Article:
Apple aims to be carbon neutral by 2030. Could construction?

This week, technology colossus Apple pledged to become entirely carbon neutral by 2030, claiming that, by then, an Apple device will not harm the environment.

Its ambitions provide a stark counterpoint to the construction industry. Could construction do this?

Apple’s corporate operations are currently carbon neutral, thanks to its own investment in renewable energy schemes.

Projects in Arizona, Oregon, and Illinois bring Apple’s renewable capacity for its corporate operations to over 1GW, equivalent to powering over 150,000 homes a year.

Now it is targeting its manufacturing supply chain, and the life cycles of its products.

Material concerns

To boost material recycling, the company has developed a robotic disassembly process – called "Dave" – that can recover steel, rare earth elements and tungsten from the iPhone’s "taptic engine", the motor that generates vibrations and other sensory alerts.

All rare earth elements used in taptic engines are recycled, the company said, adding that all devices released in the past year use recycled materials.

Its material recovery lab in Austin, Texas has partnered with Carnegie Mellon University to recycle more.

Working with two of its aluminium suppliers, Apple invested in the first-ever carbon-free aluminium smelting process (Apple)

Apple is pressing its supply chain to decarbonise, as well.

Working with two of its aluminium suppliers, Apple invested in the first-ever carbon-free aluminium smelting process.

The first batch of the metal is being used in production of the 16-inch MacBook Pro laptop.

Leaning on suppliers

Another target is fluorinated gases used to make consumer electronics, and which contribute to global warming.

Apple leaned on suppliers to cut emissions from fluorinated gases by more than 242,000 metric tons in 2019.

Much of Apple’s supply chain is in China. There, the company and 10 suppliers are investing around $300m in renewable energy projects with 1GW generating capacity.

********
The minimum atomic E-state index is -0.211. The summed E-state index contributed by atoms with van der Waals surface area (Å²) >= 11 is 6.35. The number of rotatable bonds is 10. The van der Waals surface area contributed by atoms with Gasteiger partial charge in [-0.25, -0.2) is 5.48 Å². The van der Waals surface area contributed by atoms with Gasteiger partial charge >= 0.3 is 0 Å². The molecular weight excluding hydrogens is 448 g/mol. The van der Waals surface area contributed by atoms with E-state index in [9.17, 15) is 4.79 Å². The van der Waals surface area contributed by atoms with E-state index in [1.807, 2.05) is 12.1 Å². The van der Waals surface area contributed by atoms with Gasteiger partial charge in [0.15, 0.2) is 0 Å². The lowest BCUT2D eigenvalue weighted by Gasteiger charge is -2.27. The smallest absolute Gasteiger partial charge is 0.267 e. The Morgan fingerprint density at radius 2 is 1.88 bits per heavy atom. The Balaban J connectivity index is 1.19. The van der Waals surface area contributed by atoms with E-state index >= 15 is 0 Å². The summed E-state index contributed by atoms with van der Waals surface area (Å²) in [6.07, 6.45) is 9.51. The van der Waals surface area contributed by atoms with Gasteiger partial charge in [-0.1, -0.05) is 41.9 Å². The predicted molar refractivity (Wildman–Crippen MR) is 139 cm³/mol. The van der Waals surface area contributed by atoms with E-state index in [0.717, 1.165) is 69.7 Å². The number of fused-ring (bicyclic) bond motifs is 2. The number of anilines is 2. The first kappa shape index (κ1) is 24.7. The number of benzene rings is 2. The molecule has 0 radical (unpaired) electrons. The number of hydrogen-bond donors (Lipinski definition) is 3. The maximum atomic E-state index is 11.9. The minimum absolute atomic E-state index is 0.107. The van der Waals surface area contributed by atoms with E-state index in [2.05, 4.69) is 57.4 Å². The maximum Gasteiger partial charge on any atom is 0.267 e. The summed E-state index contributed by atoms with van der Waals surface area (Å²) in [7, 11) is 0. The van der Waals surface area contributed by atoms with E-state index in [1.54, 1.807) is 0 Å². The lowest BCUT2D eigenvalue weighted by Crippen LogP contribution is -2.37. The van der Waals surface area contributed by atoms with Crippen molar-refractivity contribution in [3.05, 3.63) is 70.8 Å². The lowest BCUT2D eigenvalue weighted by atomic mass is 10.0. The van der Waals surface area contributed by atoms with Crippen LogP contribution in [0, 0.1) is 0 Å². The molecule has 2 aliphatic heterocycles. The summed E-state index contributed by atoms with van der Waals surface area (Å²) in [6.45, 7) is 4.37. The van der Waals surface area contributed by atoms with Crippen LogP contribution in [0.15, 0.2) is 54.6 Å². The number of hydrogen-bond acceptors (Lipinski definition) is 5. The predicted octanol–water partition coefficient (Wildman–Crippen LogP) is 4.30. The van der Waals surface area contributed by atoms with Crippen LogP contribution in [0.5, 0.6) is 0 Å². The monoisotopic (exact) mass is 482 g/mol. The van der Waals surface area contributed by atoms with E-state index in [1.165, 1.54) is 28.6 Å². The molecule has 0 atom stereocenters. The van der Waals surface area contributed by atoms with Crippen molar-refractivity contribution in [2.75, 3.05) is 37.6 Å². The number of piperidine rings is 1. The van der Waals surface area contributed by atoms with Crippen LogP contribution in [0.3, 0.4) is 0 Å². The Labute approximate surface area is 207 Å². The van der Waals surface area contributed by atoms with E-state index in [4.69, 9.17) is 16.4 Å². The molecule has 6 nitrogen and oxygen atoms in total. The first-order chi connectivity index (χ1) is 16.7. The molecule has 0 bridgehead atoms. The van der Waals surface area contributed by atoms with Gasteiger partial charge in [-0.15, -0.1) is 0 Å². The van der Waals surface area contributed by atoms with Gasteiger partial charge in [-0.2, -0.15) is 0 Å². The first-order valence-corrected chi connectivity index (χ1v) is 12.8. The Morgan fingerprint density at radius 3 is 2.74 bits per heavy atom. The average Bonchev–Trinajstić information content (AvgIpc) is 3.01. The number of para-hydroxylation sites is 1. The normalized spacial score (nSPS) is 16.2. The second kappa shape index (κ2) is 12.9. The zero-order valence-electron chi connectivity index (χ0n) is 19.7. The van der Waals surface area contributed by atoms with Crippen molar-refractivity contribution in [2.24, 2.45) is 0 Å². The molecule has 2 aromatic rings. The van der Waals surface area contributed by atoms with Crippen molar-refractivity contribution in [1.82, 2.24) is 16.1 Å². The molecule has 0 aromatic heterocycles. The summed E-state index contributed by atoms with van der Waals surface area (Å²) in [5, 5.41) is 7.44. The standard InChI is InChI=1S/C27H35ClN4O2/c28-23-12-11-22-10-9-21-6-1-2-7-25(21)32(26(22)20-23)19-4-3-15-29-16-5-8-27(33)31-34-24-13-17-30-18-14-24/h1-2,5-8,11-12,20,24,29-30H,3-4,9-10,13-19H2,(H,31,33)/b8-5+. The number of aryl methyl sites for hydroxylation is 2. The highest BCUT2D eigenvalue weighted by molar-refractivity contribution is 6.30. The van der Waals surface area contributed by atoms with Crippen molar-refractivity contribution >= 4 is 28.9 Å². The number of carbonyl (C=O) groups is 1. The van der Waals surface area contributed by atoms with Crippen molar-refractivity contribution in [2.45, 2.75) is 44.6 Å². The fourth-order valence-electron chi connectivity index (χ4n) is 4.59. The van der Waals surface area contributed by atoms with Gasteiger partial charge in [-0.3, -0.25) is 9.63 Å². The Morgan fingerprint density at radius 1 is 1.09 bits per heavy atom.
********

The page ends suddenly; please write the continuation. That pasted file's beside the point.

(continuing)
Around the world, Apple says it has commitments from 70 suppliers to use 100% renewable energy in making Apple products – equivalent to nearly 8GW.

"The innovations powering our environmental journey are not only good for the planet, they’ve helped us make our products more energy efficient and bring new sources of clean energy online around the world," said Tim Cook, Apple’s chief executive.

Could construction do this?

Probably not without bold and controversial legislation in many countries mandating ground-up change in the way the industry operates.

Apple is a single, huge company with deep pockets that is able to set a strategic direction and influence its supply chain.

Construction is a complex, fragmented ecosystem with no single controlling mind.

An example of the difficulty is construction and demolition waste (CDW), which is one of the biggest waste streams in Europe.

CDW includes everything from concrete and insulation to masonry, gypsum, wood, glass, metals, plastic and solvents.

It accounts for up to 30% of all waste generated in the EU.

If we could recycle most of that, we could drastically cut the emissions caused by the mining and manufacturing needed to produce the materials in the first place.

Urban mines?

Cities are starting to think about this.

In 2017, Amsterdam realised its buildings and structures contained so much metal that they could be thought of as "urban mines".

Waste metal construction materials discarded at a railway station in Chennai, India, March 2019 (Rakesh.5suthar/CC BY-SA 4.0)

It commissioned a study to survey how much steel, copper, aluminium and zinc might be there for the taking. 

There are major hurdles, however. One is the cost and effort of separating out valuable materials that are fused within other materials, as in the case of steel rebar, or cladding systems.

Also, to make buildings largely recyclable, they need to be designed for easy dismantling, which would require a fundamental mindset shift across the board among developers, engineers, architects and manufacturers.

It would help if building components were standardised and modular, but there would also need to be a developed market for buying and selling used components.

It’s easy to imagine a construction industry operating in this way, but it bears little resemblance to the one that exists today.

Top image: The Montague wind farm in Oregon, a site where Apple buys electricity from (Apple)

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